Kovalainen begins next stage of rally career

Japan outing is prelude to planned full program in Finland next year for Japanese rally champion and F1 race winner


Rally Japan is, for most of the World Rally Championship drivers, an occasion of last-times. The last rally of the season. The last event before Kalle Rovanperä is entitled to run #1 on his door. The last time Ott Tänak will be piloting a Hyundai i20 N Rally1.

But for another driver, Japan marks a first. Heikki Kovalainen is joining a string of Formula 1 drivers before him that have made the switch to rallying at the top level – though, for now, Rally Japan is a one-off at world level.

It’s no casual bit of fun, though. 2022 has changed all that.

Heikki Kovalainen’s first career was in Formula 1. His second career was in GT racing, representing Toyota in Japan’s domestic Super GT series for many years.

He’s a bona fide rally driver now. He won the Japanese championship this year, taking six wins out of eight starts. And he’s plotting a full-time campaign in the Finnish championship next year.


Rally Japan marks the start of a third career for Kovalainen.

“The rallying passion has always been there but it’s grown quite a lot this year when I’ve been able to do more of it,” Kovalainen tells DirtFish. “That’s the reason why; you’re right, it’s kind of pushing more now than I would have two years ago.

“Two years ago it was just fun to do rallying, one-off rallies here and there just for fun. But now it’s like, yeah, I’d like to drive a bit more and get better at it. I still feel fit and well, so why not? It’s probably like a third stage of my career is starting now. In a way it’s quite exciting as well.”

Kovalainen is driving the same Aicello-prepared Škoda Fabia R5 on Rally Japan that he’s used in the Japanese domestic series this year – a chassis that started life as Esapekka Lappi’s factory machine way back in 2015.


Whatever transpires this week in Aichi, Kovalainen’s next target is clear – build a program to take on the Finnish championship properly. No part-time appearances, no sauntering into the service park and driving just for fun.

A rigorous testing program, doing every round of the Finnish season, in a car capable of fighting at the sharp end. That’s his main aim now. Kovalainen and his family are even relocating back to Finland, having spent the last eight years living in Abu Dhabi.

After that, does the WRC beckon more often for the grand prix winner?

“Well, it depends on the opportunities and possibilities,” he says. “I wouldn’t rule that out but on the other hand, also, I still have a lot to learn on that type of road. I’m not sure I’d want to go there unless I feel ready to do that.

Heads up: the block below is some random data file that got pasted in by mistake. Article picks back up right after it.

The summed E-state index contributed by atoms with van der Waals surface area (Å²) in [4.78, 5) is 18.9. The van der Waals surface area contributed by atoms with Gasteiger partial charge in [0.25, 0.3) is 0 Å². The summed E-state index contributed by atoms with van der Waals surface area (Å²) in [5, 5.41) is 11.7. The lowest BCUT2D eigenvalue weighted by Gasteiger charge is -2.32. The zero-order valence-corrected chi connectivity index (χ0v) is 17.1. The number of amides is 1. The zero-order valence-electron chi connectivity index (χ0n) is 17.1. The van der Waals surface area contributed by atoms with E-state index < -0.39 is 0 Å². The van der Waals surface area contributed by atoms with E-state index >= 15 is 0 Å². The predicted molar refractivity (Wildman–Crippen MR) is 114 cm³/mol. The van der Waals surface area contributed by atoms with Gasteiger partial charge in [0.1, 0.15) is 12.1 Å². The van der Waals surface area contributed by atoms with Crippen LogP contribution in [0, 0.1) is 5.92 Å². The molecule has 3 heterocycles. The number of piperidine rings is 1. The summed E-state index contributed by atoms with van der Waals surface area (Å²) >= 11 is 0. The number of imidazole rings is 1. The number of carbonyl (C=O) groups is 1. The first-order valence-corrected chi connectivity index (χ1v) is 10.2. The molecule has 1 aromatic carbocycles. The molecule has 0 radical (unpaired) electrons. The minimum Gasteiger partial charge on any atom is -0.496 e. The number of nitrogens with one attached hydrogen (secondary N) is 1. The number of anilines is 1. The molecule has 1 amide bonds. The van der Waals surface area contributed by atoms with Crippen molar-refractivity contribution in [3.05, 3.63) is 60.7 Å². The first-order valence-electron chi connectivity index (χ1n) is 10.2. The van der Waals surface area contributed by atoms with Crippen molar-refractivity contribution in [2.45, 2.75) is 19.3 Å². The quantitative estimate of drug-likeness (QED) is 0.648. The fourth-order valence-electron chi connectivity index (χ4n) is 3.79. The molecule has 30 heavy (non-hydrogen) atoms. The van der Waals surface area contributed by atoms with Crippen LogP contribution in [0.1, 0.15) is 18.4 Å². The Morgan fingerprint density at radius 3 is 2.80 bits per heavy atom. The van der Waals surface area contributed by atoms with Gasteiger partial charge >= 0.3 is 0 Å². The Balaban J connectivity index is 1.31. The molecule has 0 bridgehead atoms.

“I feel ready to do the round here in Japan now; I know this type of road and sort of the scene that’s here. I feel confident going there and hopefully not making a total fool out of myself – although that’s a possibility!

If we lose two seconds a kilometer to Suninen and Lindholm, it might be an eye opener Heikki Kovalainen

“If we lose two seconds a kilometer to Teemu [Suninen] and Emil [Lindholm], it might be an eye opener. But I hope it’s not quite that bad.

“I’m not yet thinking too much about world championship events or other big events. Who knows? But at the moment it would be great to get up to speed on that kind of high speed gravel roads first and then see what happens after that.”

He’ll get plenty of that in Finland. Not so much in Japan. One particular rally this year was an eye-opener to just how much Kovalainen needs to adapt and improve before he goes anywhere near a WRC round that’s held on the rough stuff rather than grippy asphalt.

“I had a little bit of a taste when we were in Hokkaido this year; we had the seventh round of JRC there,” Kovalainen explains.

“[It has] higher speed gravel roads and it was actually quite tough for me. That was probably the worst rally that we did this year in terms of pace. We didn’t really have the pace to win there and then I went off as well, so it was quite a big eye-opener.


“That would be an area that I’d need to improve. It’s something that motivates me quite a lot. That’s a reason why I’m looking at opportunities in the Finnish championship, because I’d like to be able to improve.

“And I feel I can improve on those kinds of roads. I don’t know how much I can improve and where the limits are but that would be the next step for me.”